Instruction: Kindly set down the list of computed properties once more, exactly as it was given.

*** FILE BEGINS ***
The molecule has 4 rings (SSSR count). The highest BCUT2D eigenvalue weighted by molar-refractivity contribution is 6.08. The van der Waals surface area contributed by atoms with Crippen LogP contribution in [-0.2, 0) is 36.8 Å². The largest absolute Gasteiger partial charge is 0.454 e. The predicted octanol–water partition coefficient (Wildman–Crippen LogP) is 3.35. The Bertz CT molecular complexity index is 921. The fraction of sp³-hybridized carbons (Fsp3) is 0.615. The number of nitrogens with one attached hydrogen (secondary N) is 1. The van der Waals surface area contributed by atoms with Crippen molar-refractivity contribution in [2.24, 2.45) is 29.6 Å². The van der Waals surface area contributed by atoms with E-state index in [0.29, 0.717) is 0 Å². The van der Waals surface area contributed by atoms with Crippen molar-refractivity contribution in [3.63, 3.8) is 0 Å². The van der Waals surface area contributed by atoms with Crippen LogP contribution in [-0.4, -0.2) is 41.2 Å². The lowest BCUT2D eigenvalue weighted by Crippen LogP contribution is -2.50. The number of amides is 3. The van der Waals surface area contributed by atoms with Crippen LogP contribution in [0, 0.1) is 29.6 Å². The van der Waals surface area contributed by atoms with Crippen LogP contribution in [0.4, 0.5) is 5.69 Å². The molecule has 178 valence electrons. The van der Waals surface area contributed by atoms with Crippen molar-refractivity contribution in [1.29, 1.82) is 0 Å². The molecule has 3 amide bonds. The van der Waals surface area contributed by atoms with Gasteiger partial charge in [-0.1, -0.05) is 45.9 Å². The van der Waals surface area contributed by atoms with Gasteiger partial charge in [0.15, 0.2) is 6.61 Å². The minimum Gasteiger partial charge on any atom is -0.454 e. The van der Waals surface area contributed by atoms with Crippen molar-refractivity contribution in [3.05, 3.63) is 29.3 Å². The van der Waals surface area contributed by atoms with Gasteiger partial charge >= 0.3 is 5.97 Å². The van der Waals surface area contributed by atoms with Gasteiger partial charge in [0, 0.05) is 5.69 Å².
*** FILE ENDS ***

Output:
The molecule has 4 rings (SSSR count). The highest BCUT2D eigenvalue weighted by molar-refractivity contribution is 6.08. The van der Waals surface area contributed by atoms with Crippen LogP contribution in [-0.2, 0) is 36.8 Å². The largest absolute Gasteiger partial charge is 0.454 e. The predicted octanol–water partition coefficient (Wildman–Crippen LogP) is 3.35. The Bertz CT molecular complexity index is 921. The fraction of sp³-hybridized carbons (Fsp3) is 0.615. The number of nitrogens with one attached hydrogen (secondary N) is 1. The van der Waals surface area contributed by atoms with Crippen molar-refractivity contribution in [2.24, 2.45) is 29.6 Å². The van der Waals surface area contributed by atoms with E-state index in [0.29, 0.717) is 0 Å². The van der Waals surface area contributed by atoms with Crippen molar-refractivity contribution in [3.63, 3.8) is 0 Å². The van der Waals surface area contributed by atoms with Crippen LogP contribution in [-0.4, -0.2) is 41.2 Å². The lowest BCUT2D eigenvalue weighted by Crippen LogP contribution is -2.50. The number of amides is 3. The van der Waals surface area contributed by atoms with Crippen LogP contribution in [0, 0.1) is 29.6 Å². The van der Waals surface area contributed by atoms with Crippen LogP contribution in [0.4, 0.5) is 5.69 Å². The molecule has 178 valence electrons. The van der Waals surface area contributed by atoms with Crippen molar-refractivity contribution in [1.29, 1.82) is 0 Å². The molecule has 3 amide bonds. The van der Waals surface area contributed by atoms with Gasteiger partial charge in [-0.1, -0.05) is 45.9 Å². The van der Waals surface area contributed by atoms with Gasteiger partial charge in [0.15, 0.2) is 6.61 Å². The minimum Gasteiger partial charge on any atom is -0.454 e. The van der Waals surface area contributed by atoms with Crippen molar-refractivity contribution in [3.05, 3.63) is 29.3 Å². The van der Waals surface area contributed by atoms with Gasteiger partial charge >= 0.3 is 5.97 Å². The van der Waals surface area contributed by atoms with Gasteiger partial charge in [0, 0.05) is 5.69 Å².